Automated acceptance testing (AAT) is a recent addition to agile software development testing, which promises to improve communication and collaboration. We call acceptance testing because it expresses what the software needs to do for the stakeholder to find it acceptable.
We use Acceptance tests to verify that the user story or requirement is complete. The Acceptance test gives stakeholders a clear idea of what software will do and how developers will build the software.
Key Points about AAT
- Automated Acceptance Tests (AAT) idea originated from extreme programming (XP), specifically in the practice of test-driven development (TDD).
- Acceptance tests are not unit tests. Unit Tests are aimed at developers and help them drive out and check their software designs. Unit tests ensure you build the thing right, whereas acceptance tests ensure you make the right thing.
- The Automation Acceptance Test concept emerged from TDD and grew with BDD. Here the idea was developers and stakeholder collaboration to write automated tests. Earlier, TDD was more linked to AAT; the concept of TDD is that write a test case before you start writing actual code.
- We write automated acceptance tests using Gherkin language, familiar with most popular BDD frameworks like Cucumber, Behat, Behave, and JBehave, etc.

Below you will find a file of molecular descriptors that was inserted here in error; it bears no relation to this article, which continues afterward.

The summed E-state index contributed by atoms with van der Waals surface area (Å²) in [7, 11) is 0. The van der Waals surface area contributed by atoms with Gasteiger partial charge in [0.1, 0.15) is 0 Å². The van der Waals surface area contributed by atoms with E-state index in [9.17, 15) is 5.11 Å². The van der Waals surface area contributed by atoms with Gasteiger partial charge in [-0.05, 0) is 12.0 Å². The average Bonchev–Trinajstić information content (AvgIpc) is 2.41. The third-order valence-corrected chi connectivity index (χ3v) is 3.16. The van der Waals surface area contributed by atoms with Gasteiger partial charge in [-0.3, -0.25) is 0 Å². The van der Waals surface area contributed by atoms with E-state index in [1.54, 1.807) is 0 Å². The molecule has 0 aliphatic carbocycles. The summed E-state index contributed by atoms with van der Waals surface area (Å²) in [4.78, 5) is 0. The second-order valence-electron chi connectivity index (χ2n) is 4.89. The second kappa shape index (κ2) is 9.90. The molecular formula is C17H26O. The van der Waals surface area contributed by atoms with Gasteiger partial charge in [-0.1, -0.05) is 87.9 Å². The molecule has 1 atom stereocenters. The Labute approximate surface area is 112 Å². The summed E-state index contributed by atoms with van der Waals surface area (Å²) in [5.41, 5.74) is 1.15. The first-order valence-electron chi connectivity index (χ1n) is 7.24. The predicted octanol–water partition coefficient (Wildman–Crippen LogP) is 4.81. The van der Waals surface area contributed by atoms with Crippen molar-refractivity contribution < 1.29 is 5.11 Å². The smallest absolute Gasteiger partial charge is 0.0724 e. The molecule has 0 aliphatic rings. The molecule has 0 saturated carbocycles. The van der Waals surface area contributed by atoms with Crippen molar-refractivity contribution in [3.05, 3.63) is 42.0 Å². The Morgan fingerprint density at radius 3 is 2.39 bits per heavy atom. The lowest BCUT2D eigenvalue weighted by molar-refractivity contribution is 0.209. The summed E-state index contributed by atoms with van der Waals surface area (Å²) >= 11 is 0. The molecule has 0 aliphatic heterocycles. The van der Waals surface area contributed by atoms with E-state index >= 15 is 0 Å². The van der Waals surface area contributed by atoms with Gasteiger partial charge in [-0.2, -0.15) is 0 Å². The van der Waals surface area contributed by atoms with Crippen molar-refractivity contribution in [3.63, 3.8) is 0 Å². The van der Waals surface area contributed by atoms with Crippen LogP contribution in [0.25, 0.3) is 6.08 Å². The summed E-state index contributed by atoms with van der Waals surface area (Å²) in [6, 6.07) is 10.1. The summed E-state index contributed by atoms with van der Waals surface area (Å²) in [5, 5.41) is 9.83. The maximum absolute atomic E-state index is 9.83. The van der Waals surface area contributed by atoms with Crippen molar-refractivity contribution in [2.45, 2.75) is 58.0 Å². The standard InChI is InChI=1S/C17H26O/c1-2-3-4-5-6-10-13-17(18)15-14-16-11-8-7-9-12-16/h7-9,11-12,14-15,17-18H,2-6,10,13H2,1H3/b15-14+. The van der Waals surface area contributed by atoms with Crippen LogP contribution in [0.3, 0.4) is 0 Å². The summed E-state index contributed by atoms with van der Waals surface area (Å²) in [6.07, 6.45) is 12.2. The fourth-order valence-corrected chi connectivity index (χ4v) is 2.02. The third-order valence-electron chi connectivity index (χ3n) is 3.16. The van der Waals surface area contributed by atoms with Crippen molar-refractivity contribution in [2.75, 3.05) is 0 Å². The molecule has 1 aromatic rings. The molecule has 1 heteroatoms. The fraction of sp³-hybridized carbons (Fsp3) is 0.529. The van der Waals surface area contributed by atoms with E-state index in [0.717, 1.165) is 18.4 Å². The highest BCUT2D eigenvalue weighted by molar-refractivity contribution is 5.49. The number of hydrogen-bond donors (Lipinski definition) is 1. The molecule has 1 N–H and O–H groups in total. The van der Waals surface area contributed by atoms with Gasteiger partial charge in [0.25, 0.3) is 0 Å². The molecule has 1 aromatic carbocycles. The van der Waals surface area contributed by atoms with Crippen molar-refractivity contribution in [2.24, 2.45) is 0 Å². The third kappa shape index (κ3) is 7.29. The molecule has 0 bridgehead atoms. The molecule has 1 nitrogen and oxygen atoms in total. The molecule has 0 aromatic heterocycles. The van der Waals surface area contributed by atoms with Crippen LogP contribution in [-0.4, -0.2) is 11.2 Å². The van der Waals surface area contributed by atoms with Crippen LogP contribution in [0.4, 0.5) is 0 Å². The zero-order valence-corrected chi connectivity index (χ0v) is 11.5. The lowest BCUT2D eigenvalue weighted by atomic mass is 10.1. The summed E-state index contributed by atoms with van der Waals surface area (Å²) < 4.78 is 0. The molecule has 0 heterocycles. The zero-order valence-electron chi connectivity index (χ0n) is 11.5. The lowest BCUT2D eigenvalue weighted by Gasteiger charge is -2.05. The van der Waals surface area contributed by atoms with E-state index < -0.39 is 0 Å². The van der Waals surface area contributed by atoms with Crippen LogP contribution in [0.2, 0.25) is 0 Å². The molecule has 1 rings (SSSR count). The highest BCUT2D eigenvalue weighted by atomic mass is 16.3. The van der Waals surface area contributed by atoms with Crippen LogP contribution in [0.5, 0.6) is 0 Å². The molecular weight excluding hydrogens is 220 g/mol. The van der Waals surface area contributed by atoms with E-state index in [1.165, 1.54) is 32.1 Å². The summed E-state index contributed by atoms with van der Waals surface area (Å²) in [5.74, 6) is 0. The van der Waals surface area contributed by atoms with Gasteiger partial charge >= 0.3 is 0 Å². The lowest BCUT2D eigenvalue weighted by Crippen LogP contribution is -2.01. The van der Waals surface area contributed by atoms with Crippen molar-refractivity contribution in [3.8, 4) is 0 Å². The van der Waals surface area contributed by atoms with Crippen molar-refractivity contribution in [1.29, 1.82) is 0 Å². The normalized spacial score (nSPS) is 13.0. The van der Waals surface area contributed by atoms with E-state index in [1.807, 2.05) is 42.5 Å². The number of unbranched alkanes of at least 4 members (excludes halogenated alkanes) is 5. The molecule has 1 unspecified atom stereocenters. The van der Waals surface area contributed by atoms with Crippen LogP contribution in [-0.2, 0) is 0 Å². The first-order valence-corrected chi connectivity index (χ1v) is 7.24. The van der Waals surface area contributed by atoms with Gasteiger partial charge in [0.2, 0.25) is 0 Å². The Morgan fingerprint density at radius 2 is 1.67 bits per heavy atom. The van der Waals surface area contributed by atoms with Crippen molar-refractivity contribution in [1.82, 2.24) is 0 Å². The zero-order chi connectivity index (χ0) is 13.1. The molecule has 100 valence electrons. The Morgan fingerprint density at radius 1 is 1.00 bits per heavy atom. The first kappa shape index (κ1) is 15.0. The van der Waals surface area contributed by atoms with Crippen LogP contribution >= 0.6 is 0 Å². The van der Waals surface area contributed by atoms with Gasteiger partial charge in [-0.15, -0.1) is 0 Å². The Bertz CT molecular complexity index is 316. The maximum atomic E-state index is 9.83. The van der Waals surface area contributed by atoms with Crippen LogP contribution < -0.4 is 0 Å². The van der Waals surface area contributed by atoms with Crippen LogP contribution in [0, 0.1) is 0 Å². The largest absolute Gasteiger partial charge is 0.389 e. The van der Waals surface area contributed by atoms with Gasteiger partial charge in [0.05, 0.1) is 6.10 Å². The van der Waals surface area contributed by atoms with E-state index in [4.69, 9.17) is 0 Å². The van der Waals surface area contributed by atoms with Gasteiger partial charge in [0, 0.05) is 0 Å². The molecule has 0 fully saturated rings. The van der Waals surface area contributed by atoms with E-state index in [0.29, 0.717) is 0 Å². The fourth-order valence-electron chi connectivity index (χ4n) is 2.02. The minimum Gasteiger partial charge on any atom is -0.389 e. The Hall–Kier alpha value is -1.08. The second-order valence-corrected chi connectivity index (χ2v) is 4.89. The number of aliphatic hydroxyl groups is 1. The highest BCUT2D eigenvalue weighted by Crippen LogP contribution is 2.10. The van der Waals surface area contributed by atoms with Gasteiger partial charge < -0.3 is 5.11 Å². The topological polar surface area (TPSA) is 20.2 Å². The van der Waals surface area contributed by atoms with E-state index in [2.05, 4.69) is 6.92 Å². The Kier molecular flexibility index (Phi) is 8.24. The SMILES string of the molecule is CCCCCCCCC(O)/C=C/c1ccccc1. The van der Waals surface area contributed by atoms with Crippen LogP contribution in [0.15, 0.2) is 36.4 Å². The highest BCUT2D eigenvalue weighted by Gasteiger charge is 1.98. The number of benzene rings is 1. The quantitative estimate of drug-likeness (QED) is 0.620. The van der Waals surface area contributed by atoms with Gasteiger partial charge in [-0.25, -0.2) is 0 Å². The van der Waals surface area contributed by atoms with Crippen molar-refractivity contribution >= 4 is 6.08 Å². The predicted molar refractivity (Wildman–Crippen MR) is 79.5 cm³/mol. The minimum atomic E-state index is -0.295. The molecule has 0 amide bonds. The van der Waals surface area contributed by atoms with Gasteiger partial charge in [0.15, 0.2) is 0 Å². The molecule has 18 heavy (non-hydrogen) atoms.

Limitations of AAT
- Customer Understanding: There is a big challenge in writing an automated acceptance test is that it should be written effectively. Otherwise, it would be typical for all stakeholders to understand. Customers don't understand the test tools, so the developers write and maintain these tests anyway.
- Expensive to maintain: Tests are costly to maintain. The more you change, the more you need to change your tests, and you increase the project's cost in script maintenance.
- Fail on code change: Most of the time, when code is changed, test scripts fail, which creates confusion in customers' minds that there is something wrong with the application. So, there is a need to fix them as soon as possible. Also, these create problems when running it as a part of continuous integration.